1. The three-point seatbelt
While the lap-type, two-point seatbelt had been around since the 1800s, it wasn’t until then president of Volvo Cars Gunner Engellau tragically lost a relative in a motor vehicle accident that the push towards a more effective way of securing occupants within their respective seats began. Engellau approached countryman and fellow engineer Nils Bohlin – who was working for SAAB at the time – before greenlighting a massive investment into the development of Bohlin’s idea for a three-point seatbelt.
Designed to simultaneously prevent the top half of an occupant’s torso from pivoting forwards in the event of a collision, while Volvo would patent its invention in 1959, the brand would famously make this life-saving technology freely available for the rest of the automotive sector to adopt.
2. ABS braking
As fast as a modern motor vehicle is capable of travelling, the ability to slow a car back down to a stop in a hurry is considered one of the key advancements in automotive safety.
First developed within the field of aeronautics – including being featured on Concorde – it wasn’t until Mercedes-Benz and electronics brand Teldix (later bought by Bosch) developed a multi-chamber, electronically-controlled “anti-skid” system for the 1978 S-Class that the concept of ABS-assisted braking was realised in the automotive space.
This technology’s ability to detect and then prevent a vehicle’s tyres from losing traction under hard braking introduced newfound levels of control and thus potential collision avoidance to the driving experience.
Patents for a cushion-like device that can prevent occupants involved in an accident from making potentially life-threatening contact with the solid bits of a vehicle’s interior date back as far as 1952. That said, while relying on the technology available of the time, these early ideas lacked both a level of sophistication and, indeed, the type of early-detection science required to make them particularly effective. You can also browse through a historic timeline of all major vehicle safety features dating from 1921 to today.”
It wouldn’t be until the early ‘70s when predominantly US-based car manufacturers – including Ford and General Motors – began introducing more advanced, gas-filled airbag technology to their respective fleets. Activated in a matter of milliseconds, these items could deploy from a housing sited within the steering wheel or dashboard (in the case of the front seat passenger), combining with the workings of a modern seat belt to prevent potentially serious injury.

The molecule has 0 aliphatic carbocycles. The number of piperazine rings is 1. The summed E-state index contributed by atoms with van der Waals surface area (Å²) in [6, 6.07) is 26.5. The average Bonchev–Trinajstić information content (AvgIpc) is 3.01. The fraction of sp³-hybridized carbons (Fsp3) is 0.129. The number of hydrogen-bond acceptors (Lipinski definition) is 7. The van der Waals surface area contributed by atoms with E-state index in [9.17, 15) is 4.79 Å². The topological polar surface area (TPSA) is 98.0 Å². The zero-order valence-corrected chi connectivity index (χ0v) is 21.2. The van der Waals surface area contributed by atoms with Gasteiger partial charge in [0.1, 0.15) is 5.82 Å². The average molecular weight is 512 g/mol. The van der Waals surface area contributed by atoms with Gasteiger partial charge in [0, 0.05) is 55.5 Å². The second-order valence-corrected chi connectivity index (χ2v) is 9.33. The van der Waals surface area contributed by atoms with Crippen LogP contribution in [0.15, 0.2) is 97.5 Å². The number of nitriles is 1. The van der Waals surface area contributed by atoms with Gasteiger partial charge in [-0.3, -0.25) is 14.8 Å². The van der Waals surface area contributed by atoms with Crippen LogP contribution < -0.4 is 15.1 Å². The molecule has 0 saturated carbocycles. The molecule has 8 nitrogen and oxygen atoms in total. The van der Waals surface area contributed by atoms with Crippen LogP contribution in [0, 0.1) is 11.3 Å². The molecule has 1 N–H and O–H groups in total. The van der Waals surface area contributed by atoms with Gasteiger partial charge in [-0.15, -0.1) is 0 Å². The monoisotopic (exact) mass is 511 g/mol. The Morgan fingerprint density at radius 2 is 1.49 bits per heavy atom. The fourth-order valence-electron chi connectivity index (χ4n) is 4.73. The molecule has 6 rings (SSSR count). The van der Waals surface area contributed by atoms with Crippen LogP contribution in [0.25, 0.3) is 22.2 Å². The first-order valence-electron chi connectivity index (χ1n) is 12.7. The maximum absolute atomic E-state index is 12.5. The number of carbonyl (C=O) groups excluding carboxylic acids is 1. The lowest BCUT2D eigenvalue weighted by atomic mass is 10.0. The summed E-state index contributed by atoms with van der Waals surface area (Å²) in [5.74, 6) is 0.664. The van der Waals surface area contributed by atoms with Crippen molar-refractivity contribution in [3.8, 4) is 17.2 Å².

In a modern context, while the fitment of at least a driver and front passenger airbag system is now compulsory in many markets around the world, this technology has advanced to include curtain bags that extend across the length of the cabin in the event of a side impact or roll, as well as driver-focused knee protection.
4. Electronic Stability Control
Faster and generally larger with each new generation, the complexity of a modern automobile is staggering. With a view to managing both steadily increasing general performance, growing overall masses and, indeed, swelling congestion, vehicle manufacturers rely heavily on fast-working electronics as a means of safely guiding the average driver through each journey.
Introduced into mainstream motoring in the early 1990s by the likes of Mercedes-Benz, BMW and Toyota, electronic stability control is activated via a so-called yaw sensor positioned as close to the centre of the vehicle as possible. Once this sensor detects an abnormal movement around its vertical axis (a potential loss of control by the driver), it can call upon any number of the car’s safety systems, including ABS brakes and traction control, with the aim of regaining stability. In a modern application, ESC will also assume control of throttle response, reigning-in the vehicle’s performance as required.
Most high-performance cars offer the driver the option to either dial-down the level of oversight that these systems offer, or to switch this technology off with a view to assuming full control of the car’s driveability.
5. Front Collision Avoidance
Usually forming part of a comprehensive bouquet of active safety features included in many modern – usually premium – vehicles, a front collision detection system relies on the workings of radar, laser or GPS-linked, forward-facing sensors that can detect whether a vehicle is approaching another vehicle, obstacle or even pedestrian at a speed that is deemed dangerous. Via either an audible warning, the flashing of interior lighting or, in many cases, the activation of an autonomous braking function, this technology aims to alert the driver to a potentially imminent, front-end collision.
Interestingly, until this relatively new technology becomes more mainstream, many manufacturers, including Volvo, have noted an increase in rear-end collisions involving its vehicles. This is likely due to the inevitably slower reactions of the driver following a vehicle that has braked autonomously to avoid a collision. You can also find an extensive guide for advanced car safety features available in the market from the Consumer Reports Organisation.